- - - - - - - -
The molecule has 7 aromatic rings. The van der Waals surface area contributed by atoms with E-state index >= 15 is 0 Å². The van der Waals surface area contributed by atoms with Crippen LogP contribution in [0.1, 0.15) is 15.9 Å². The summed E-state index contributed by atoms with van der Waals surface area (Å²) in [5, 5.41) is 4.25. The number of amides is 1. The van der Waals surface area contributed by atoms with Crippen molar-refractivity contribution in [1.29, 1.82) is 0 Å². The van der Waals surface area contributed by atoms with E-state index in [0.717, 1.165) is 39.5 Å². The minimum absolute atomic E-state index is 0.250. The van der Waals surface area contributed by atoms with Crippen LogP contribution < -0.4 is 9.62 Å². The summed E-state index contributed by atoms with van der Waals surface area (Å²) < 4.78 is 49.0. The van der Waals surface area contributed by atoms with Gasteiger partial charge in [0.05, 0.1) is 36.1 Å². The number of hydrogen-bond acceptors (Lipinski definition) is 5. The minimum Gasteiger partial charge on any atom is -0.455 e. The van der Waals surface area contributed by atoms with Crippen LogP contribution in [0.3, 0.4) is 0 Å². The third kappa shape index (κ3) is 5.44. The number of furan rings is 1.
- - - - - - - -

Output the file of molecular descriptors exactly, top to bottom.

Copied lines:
The molecule has 7 aromatic rings. The van der Waals surface area contributed by atoms with E-state index >= 15 is 0 Å². The van der Waals surface area contributed by atoms with Crippen LogP contribution in [0.1, 0.15) is 15.9 Å². The summed E-state index contributed by atoms with van der Waals surface area (Å²) in [5, 5.41) is 4.25. The number of amides is 1. The van der Waals surface area contributed by atoms with Crippen molar-refractivity contribution in [1.29, 1.82) is 0 Å². The van der Waals surface area contributed by atoms with E-state index in [0.717, 1.165) is 39.5 Å². The minimum absolute atomic E-state index is 0.250. The van der Waals surface area contributed by atoms with Crippen LogP contribution < -0.4 is 9.62 Å². The summed E-state index contributed by atoms with van der Waals surface area (Å²) < 4.78 is 49.0. The van der Waals surface area contributed by atoms with Gasteiger partial charge in [0.05, 0.1) is 36.1 Å². The number of hydrogen-bond acceptors (Lipinski definition) is 5. The minimum Gasteiger partial charge on any atom is -0.455 e. The van der Waals surface area contributed by atoms with Crippen LogP contribution in [0.3, 0.4) is 0 Å². The third kappa shape index (κ3) is 5.44. The number of furan rings is 1.